AuthorDavid Hebblethwaite

Mountain Leopard Press: The Earthspinner by Anuradha Roy

Mountain Leopard Press is a new imprint of Welbeck Publishing Group, founded by Christopher MacLehose. Over the years, I’ve come to associate his name with quality, so I was keen to see what Mountain Leopard would publish. 

The Earthspinner is one of their first titles, the latest novel (and the first I’ve read) by Anuradha Roy. In 1970s India, Elango is a potter who has fallen in love with Zohra. After dreaming of a horse from myth, he resolves to spin it in clay for her. The problem is that Elango is a Hindu and Zohra a Muslim, so their love is forbidden. 

Our other protagonist is Sarayu. Elango taught her pottery when she was younger, and she rediscovers her love for it at university in England. The Earthspinner is an elegant tale of how pottery helps open the world up to Sarayu, even as we see Elango’s world grow more precarious. 

Mountain Leopard’s other launch title is Beirut 2020: The Collapse of a Civilization, a Journal by Charif Majdalani (tr. Ruth Dover), a stark account of events in the Lebanese capital last year. 

World Editions: New Year by Juli Zeh (tr. Alta L. Price)

Life has scuppered several plans I had this month, including taking part in German Literature Month. Still, I’ve managed to read this, the latest novel by Juli Zeh. I have read Zeh once before, when I reviewed Decompression for Shiny New Books. Like that novel, New Year is set in Lanzarote – and it’s an interesting character portrait. 

Henning has taken his young family to Lanzarote for a surprise Christmas break. He might have been hoping to get away from life’s problems, but the trip soon creates issues of its own, such as another man flirting with Henning’s wife Theresa. 

On New Year’s Day, Henning resolves to make a new start, and cycles up into the mountains. The first part of the novel alternates between Henning’s bike ride and his reflections on the current holiday and his life. There’s a real sense here of the environment and Henning’s state of mind. 

We learn that Henning has panic attacks, caused by something buried in the past. When he reaches the summit of his ride, something about the place doesn’t feel quite right. A memory stirs – and, for the rest of the book, we see what happened in Henning’s childhood. In effect, New Year is structured like Henning’s bike ride: the journey to the top that maps out Henning’s present and recent past; and the exhilarating ride down again, as we discover just why Henning is the way he is. 

Published by World Editions

Elena Knows by Claudia Piñeiro (tr. Frances Riddle): Shiny New Books review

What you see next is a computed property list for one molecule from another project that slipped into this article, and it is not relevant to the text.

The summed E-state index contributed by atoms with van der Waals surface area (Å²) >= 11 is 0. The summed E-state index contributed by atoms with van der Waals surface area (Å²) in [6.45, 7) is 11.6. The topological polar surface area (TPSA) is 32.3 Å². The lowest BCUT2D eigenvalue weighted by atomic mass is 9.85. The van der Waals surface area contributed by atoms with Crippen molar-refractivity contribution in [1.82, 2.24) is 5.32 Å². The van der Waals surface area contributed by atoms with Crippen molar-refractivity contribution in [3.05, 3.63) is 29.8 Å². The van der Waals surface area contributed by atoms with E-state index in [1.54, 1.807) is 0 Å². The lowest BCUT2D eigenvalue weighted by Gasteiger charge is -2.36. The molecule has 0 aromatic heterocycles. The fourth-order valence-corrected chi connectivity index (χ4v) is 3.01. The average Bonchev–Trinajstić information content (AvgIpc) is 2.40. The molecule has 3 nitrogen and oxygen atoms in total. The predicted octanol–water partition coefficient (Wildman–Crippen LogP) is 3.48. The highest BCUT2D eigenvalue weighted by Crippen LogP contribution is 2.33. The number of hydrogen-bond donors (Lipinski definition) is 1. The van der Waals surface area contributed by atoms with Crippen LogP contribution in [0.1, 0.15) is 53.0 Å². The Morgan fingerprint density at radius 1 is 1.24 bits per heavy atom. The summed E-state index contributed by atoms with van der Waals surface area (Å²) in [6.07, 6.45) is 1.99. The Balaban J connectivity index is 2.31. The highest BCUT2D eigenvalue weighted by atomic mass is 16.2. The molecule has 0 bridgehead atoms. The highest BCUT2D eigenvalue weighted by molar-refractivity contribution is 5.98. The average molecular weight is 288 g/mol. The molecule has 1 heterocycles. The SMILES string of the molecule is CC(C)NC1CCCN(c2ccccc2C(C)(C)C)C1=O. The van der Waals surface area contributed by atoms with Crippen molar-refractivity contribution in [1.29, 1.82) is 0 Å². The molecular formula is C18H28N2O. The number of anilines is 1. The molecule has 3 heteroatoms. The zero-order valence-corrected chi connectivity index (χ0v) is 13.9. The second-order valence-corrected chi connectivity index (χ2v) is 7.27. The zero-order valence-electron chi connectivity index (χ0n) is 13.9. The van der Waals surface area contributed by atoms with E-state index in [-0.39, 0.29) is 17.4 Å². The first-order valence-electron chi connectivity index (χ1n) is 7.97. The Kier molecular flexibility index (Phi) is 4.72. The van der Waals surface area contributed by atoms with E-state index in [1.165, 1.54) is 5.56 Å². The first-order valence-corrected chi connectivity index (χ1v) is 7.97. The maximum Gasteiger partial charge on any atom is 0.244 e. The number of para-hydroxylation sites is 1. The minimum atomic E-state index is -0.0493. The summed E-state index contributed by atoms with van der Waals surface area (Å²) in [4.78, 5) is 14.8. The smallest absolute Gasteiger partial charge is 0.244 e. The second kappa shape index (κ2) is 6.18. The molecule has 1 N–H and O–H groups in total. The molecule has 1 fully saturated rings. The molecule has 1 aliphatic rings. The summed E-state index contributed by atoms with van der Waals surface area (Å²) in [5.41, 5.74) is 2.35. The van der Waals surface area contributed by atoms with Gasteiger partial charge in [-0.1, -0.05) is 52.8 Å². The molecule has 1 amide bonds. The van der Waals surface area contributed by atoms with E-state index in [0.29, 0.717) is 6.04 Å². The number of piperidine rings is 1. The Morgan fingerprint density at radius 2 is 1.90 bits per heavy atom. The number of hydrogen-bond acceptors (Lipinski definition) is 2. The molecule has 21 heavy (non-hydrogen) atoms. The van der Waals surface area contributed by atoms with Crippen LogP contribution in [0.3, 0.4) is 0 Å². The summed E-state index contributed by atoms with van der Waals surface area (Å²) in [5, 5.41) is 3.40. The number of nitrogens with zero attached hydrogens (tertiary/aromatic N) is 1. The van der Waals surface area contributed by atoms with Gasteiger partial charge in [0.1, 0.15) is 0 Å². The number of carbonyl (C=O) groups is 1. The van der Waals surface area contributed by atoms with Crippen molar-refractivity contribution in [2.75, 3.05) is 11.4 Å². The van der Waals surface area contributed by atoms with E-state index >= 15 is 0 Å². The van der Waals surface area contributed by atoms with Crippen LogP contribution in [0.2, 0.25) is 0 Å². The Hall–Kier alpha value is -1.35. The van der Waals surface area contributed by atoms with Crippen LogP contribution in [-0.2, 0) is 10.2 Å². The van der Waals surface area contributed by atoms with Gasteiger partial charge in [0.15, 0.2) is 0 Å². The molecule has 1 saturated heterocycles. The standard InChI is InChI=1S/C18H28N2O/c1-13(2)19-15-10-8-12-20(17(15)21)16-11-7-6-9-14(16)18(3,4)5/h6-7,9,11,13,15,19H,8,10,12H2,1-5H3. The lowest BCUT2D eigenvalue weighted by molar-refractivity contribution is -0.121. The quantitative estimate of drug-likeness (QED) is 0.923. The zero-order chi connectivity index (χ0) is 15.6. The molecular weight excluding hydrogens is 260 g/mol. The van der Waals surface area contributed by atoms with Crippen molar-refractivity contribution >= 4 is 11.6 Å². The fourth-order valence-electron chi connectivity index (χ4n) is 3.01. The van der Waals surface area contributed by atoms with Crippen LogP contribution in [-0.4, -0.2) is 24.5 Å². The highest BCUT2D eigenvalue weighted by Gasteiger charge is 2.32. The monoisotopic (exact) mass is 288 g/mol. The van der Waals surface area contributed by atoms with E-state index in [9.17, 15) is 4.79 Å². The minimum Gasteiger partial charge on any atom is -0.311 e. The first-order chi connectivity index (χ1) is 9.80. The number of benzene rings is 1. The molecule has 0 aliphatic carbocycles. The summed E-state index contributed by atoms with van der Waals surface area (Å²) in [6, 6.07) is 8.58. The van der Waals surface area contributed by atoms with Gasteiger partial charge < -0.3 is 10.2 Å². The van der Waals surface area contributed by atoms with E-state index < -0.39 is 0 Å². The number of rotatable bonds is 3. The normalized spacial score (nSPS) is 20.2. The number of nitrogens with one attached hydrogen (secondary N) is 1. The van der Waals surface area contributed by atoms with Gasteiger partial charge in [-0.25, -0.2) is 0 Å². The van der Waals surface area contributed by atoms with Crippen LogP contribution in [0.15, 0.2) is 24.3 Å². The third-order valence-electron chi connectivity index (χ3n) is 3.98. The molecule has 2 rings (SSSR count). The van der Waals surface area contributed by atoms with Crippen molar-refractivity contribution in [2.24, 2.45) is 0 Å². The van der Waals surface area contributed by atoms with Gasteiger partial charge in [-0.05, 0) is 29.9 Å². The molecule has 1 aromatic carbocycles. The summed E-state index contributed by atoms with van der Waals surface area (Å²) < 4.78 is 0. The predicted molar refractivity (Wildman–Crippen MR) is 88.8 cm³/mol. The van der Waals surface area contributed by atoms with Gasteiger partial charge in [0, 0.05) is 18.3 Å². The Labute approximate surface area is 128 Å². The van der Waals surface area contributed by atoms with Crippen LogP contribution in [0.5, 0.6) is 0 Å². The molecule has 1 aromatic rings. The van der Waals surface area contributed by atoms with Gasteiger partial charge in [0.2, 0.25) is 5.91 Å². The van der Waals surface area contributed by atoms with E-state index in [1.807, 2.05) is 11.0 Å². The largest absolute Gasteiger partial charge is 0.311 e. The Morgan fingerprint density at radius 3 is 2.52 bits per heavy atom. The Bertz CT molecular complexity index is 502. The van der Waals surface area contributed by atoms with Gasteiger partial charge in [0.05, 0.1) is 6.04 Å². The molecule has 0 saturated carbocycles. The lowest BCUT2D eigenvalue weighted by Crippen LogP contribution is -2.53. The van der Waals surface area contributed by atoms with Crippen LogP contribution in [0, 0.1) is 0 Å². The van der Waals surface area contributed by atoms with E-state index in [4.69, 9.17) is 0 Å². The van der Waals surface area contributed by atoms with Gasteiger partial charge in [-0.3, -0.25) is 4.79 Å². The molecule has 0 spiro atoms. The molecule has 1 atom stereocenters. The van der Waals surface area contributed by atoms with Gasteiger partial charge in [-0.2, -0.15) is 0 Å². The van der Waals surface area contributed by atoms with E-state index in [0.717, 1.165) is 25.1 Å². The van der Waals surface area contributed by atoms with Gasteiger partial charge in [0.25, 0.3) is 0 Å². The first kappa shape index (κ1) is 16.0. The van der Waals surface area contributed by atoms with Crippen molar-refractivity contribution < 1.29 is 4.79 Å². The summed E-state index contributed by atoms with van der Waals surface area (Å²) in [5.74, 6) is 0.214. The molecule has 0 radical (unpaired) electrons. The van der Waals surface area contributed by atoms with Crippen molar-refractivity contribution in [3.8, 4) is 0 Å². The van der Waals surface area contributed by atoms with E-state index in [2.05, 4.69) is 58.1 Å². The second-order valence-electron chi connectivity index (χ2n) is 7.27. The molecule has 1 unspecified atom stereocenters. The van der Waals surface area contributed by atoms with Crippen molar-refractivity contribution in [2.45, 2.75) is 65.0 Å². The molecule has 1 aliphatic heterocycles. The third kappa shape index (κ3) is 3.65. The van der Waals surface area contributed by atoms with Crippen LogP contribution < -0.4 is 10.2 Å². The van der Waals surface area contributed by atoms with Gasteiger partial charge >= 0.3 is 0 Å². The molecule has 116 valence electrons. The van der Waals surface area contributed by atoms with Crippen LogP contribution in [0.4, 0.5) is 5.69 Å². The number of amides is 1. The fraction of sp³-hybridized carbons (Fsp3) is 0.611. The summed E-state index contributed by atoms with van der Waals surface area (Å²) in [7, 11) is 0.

It’s been a while since I had a review elsewhere, but there’s a new one up now at Shiny New Books. This time it’s a book from Charco Press: Elena Knows by the Argentinian author Claudia Piñeiro (translated from Spanish by Frances Riddle. Elena is an old woman with Parkinson’s, whose daughter Rita has been found hanging in the church belfry. Elena is convinced that this must be murder, and she’s travelling across the city to see someone who may be able to help her learn more.

Of all the Charco books I’ve read, I think this may be my favourite. It explores themes of identity and motherhood, and the limits of what we can know about other people – and it conveys vividly how Elena’s life is structured around her condition.

Click here to read my review of Elena Knows in full.

Inkandescent: Address Book by Neil Bartlett

My post today is part of a blog tour for Address Book, the latest title by Neil Bartlett, published by Inkandescent. Address Book is a cycle of seven stories, each inspired by an address at which the author has lived. 

My favourite stories are at the beginning and end. In the first piece, ’14 Yeomans Mews’, hospital doctor Andrew takes us back to when he was fifteen in 1974, and met an older man, John, at a railway station. Andrew was powerfully attracted to him, as he had been to others – but there was something different this time: “None of the other men I’ve ever met has made me admit that the boy doing the staring and the boy with my name are the same person.”

John invites Andrew to visit his home, which changes everything. Bartlett brilliantly evokes the combination of desire, joy and trepidation that Andrew feels. It becomes clear that this is not just a question of love or sexual attraction: John also represents an aspirational lifestyle – a secure life – that’s beyond anything the young Andrew knows. This is a story of powerful emotions, not least the poignant ending. 

At the other end of the book is ’40 Marine Parade’. After almost thirty years together, Roger and Todd left London to settle down by the sea. But life took a tragic turn just seven years later, as Bartlett (in Roger’s voice) conveys in stark terms: “one cold Wednesday afternoon in March, Todd just wasn’t there any more. He wasn’t on the stairs; he wasn’t in the kitchen, and he wasn’t in the bed.”

The story depicts Roger working through his grief dynamically, represented by him exploring a run-down old house. Eventually he meets someone new, which makes this piece something of a mirror to the first one, looking hopefully to the future, as Andrew looked back on the past.